New Delhi: Two young women with no priors are arrested by Delhi Police months apart for their alleged involvement in two separate episodes of violence in the national capital. Their bail petition is heard by the same judge, but the outcome is different.
While one of them, Safoora Zargar, 27, who was pregnant at the time of her arrest in April 2020, is denied bail, the other, 22-year-old Disha Ravi, is released from jail, with the judge taking note of her “absolutely blemish-free criminal antecedents”.
The perceived contradiction in the two judgments issued by Additional Sessions Judge Dharmender Rana of Delhi’s Patiala House Courts has fuelled some speculation, including on social media. However, legally, the two cases are on a different footing and cannot be compared.
Ravi has been charged with IPC sections for sedition, promoting enmity between different groups on grounds of religion, race, residence and language, acts prejudicial to maintenance of harmony, and criminal conspiracy.
She is accused of having a role in creating a farmers’ protest toolkit — shared online by climate activist Greta Thunberg — that Delhi Police alleges is linked to the 26 January violence and is part of a larger plan to stoke disaffection against the government.
Zargar, who faces conspiracy charges in connection with her participation in anti-CAA protests and their alleged role in stoking the Delhi riots last year, has been booked under the anti-terror Unlawful Activities Prevention Act (UAPA), which has inbuilt provisions on admissibility of evidence as well as bail, and brings into play a different legal perspective. Apart from the UAPA, she faces similar IPC charges as Ravi.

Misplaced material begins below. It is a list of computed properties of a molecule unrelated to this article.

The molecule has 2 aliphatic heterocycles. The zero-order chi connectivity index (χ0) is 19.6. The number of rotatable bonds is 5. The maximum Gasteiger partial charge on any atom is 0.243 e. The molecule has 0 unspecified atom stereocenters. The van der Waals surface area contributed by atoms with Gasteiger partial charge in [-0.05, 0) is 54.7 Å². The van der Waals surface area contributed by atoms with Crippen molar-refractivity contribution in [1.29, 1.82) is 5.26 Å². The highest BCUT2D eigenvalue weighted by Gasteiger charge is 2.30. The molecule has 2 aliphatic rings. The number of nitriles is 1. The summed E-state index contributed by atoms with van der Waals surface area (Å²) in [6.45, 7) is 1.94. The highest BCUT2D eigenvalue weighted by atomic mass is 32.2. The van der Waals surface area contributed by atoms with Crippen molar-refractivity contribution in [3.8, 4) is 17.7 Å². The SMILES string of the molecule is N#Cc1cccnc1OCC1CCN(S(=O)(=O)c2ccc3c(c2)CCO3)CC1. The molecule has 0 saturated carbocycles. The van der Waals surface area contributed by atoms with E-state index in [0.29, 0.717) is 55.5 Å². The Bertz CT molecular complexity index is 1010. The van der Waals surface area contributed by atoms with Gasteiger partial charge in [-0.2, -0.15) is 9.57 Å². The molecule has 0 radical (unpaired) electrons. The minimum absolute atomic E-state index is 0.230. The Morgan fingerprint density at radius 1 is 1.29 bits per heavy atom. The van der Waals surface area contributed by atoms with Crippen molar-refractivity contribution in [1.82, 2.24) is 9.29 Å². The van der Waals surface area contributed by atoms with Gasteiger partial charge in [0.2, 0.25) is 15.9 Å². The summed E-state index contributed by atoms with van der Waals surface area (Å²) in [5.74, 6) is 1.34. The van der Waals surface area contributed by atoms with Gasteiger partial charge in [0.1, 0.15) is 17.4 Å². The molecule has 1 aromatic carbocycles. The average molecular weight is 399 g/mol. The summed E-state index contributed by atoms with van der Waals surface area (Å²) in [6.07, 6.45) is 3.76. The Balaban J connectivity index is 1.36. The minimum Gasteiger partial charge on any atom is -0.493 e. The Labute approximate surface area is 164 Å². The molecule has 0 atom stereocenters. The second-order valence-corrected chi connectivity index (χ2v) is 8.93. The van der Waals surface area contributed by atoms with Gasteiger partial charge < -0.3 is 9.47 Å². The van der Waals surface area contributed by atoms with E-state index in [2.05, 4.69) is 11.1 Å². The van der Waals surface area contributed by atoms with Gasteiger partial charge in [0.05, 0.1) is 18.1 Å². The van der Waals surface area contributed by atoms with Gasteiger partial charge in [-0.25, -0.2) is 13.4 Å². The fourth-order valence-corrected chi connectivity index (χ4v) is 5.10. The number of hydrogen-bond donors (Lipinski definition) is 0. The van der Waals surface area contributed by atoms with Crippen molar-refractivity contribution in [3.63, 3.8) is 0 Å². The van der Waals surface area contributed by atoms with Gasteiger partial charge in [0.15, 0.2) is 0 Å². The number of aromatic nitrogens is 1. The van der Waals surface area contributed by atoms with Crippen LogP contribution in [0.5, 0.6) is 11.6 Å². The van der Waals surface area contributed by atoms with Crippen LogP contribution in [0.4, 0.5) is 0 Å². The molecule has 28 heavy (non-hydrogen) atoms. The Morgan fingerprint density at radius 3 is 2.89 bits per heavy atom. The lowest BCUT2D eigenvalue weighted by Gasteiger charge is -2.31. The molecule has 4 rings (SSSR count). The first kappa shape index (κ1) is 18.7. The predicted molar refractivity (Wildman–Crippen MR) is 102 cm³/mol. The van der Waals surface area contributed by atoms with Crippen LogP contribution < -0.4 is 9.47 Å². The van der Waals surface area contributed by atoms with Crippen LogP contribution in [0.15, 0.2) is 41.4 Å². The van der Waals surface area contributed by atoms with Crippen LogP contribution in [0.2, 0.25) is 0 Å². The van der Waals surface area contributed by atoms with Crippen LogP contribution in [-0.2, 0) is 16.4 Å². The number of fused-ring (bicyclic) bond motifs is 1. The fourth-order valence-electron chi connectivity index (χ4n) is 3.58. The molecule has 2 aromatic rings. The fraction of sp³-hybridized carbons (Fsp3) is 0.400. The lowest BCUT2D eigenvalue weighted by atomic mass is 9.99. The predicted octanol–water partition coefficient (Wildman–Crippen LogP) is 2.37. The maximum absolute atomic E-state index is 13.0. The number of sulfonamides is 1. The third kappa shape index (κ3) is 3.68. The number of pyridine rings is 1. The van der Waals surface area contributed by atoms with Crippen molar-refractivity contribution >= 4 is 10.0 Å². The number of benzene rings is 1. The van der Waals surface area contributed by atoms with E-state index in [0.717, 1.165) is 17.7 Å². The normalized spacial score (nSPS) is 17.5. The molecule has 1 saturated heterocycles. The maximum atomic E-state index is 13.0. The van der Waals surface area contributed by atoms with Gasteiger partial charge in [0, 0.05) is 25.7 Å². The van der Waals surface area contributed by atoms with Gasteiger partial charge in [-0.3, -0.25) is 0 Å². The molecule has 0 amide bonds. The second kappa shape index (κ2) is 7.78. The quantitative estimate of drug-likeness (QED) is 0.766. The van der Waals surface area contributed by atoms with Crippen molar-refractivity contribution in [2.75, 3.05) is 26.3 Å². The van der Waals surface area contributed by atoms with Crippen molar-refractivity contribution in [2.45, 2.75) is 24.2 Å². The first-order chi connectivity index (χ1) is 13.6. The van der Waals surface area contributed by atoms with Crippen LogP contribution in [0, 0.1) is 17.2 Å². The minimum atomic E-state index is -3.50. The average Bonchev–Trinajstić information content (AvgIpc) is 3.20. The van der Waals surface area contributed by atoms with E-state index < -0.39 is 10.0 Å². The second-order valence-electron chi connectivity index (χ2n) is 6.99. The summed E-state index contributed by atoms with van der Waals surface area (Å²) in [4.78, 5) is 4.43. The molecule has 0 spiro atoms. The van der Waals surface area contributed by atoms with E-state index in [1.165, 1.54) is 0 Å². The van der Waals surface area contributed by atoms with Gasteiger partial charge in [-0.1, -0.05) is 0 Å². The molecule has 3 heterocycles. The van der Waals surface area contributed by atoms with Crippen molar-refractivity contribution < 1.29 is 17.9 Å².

Zargar subsequently secured bail from the Delhi High Court in June 2020, as Delhi Police decided against opposing her plea on humanitarian grounds.
Onus on accused under UAPA
In regular criminal cases, bail is supposed to be the norm and pre-trial jail the exception. In cases like Ravi’s, bail is granted if it is shown that the accused is not likely to abscond or tamper with evidence.
But, the moment UAPA comes into play, bail becomes difficult.
Section 43D(5) of the UAPA says a person accused of an offence under Chapters IV and VI (terrorism and belonging to a terrorist organisation) shall not be released on bail if the court, after perusing the case diary and police report, “is of the opinion that there are reasonable grounds for believing that the accusation against such person is prima facie true”.
This provision of the UAPA — coupled with the Supreme Court’s 2019 judgment in the Zahoor Ahmad Shah Watali case — restricts grant of bail to an accused.
Unlike IPC offences, where an accused is presumed to be innocent unless proven guilty, the UAPA places the onus on the accused to rebut police charges.
Earlier this month, however, the top court relaxed this restriction and said that a person — including one charged under the UAPA — is entitled to a speedy trial, and is eligible for bail if the same is violated.
‘No evidence to establish what Disha Ravi did was seditious’
As he granted bail to Ravi, Rana held that the evidence available on record against her was “sketchy and scant”.
There are no “palpable reasons” to breach the settled legal principle that “bail is the rule and jail, exception” in the case, he said. Ravi, he added, is a “young lady, with absolutely blemish-free criminal antecedents and having firm roots in the society”.